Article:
The IDE doesn’t matter in this case because the “watchr” tool keeps an eye on when things change in the watched directory and automatically fires off a script when it sees an update. They include the few short lines of Ruby to make it all happen and even have the “notify-send” command built in to give you a popup about the pass/fail status.

Source: http://www.phpdeveloper.org/news/18400

<!–
var d = new Date();
r = escape(d.getTime()*Math.random());
document.writeln('’);
//–>

Evan Coury: Q&A about software engineering

Evan Coury: Q&A about software engineering

In response to some questions he got from a student, Evan Coury has shared the answers to his questions about software development and engineering:

I found his questions to be well-posed and thoughtful, so I figured I’d post my responses as a blog post. I’ll be sending this post to Jordan, so if anyone has additional comments or advice for the kid, please feel free to leave some wisdom in the comments!

Some of the questions include:

  • Describe the duties and responsibilities of someone working in software engineering.
  • Do you have assignments that seem to drag on forever, or are they usually pretty quick?
  • Are there any specific tools or equipment required for your job?
  • What are the advantages/disadvantages?
  • So do most people work for themselves, private industry, or the government?

You can read Evan’s answers to these and more in the full post.

Source: http://www.phpdeveloper.org/news/18399

<!–
var d = new Date();
r = escape(d.getTime()*Math.random());
document.writeln('’);
//–>

Evan Coury: Q&A about software engineering

Evan Coury: Q&A about software engineering

In response to some questions he got from a student, Evan Coury has shared the answers to his questions about software development and engineering:

I found his questions to be well-posed and thoughtful, so I figured I’d post my responses as a blog post. I’ll be sending this post to Jordan, so if anyone has additional comments or advice for the kid, please feel free to leave some wisdom in the comments!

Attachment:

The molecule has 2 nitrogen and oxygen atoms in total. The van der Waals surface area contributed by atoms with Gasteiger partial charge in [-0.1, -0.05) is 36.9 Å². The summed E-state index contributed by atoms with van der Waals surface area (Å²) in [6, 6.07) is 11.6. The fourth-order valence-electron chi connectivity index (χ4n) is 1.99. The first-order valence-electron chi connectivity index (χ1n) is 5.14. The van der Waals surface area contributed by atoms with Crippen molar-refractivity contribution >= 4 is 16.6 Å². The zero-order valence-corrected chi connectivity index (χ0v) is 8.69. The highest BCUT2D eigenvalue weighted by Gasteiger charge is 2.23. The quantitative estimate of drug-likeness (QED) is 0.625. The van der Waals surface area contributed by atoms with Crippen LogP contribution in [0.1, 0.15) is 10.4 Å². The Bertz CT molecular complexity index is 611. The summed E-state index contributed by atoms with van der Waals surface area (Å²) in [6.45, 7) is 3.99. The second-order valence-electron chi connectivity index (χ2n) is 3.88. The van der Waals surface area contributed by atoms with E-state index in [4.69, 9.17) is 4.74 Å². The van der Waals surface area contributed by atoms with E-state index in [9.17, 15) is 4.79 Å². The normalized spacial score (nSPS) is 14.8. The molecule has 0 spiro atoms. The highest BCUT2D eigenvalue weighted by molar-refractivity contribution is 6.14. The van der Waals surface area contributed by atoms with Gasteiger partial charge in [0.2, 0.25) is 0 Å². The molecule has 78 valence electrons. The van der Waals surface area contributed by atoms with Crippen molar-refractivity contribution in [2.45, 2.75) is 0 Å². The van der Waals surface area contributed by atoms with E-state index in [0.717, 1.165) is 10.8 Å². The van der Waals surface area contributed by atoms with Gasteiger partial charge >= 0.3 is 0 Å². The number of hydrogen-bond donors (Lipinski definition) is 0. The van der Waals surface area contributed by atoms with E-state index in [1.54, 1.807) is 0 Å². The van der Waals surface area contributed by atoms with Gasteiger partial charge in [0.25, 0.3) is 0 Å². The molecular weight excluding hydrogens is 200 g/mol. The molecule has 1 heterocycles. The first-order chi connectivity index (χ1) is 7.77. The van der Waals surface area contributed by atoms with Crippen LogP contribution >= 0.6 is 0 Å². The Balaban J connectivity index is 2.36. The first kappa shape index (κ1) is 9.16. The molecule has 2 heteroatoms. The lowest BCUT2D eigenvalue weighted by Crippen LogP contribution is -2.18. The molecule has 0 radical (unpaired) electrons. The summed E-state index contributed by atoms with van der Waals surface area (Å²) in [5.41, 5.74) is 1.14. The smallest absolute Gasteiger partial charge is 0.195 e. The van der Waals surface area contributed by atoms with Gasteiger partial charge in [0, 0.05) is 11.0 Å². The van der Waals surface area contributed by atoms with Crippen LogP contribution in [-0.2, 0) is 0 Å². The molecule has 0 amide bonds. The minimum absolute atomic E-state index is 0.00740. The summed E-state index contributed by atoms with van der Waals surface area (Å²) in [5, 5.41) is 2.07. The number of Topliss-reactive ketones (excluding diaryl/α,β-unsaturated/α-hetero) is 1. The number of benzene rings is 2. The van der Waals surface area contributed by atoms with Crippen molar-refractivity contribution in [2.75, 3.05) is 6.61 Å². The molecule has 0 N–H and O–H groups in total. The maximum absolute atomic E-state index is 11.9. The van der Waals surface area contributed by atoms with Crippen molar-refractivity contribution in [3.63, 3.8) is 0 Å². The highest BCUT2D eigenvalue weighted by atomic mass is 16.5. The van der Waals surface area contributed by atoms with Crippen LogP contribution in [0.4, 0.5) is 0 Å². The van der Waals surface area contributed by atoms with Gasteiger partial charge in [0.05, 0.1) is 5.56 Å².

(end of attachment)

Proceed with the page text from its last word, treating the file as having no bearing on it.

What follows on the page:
Some of the questions include:

  • Describe the duties and responsibilities of someone working in software engineering.
  • Do you have assignments that seem to drag on forever, or are they usually pretty quick?
  • Are there any specific tools or equipment required for your job?
  • What are the advantages/disadvantages?
  • So do most people work for themselves, private industry, or the government?

You can read Evan’s answers to these and more in the full post.

Source: http://www.phpdeveloper.org/news/18399

<!–
var d = new Date();
r = escape(d.getTime()*Math.random());
document.writeln('’);
//–>

Site News: Popular Posts for the Week of 08.24.2012

Site News: Popular Posts for the Week of 08.24.2012Popular posts from PHPDeveloper.org for the past week:

Source: http://www.phpdeveloper.org/news/18398

<!–
var d = new Date();
r = escape(d.getTime()*Math.random());
document.writeln('’);
//–>

Site News: Popular Posts for the Week of 08.24.2012

Site News: Popular Posts for the Week of 08.24.2012Popular posts from PHPDeveloper.org for the past week:

Source: http://www.phpdeveloper.org/news/18398

<!–
var d = new Date();
r = escape(d.getTime()*Math.random());
document.writeln('’);
//–>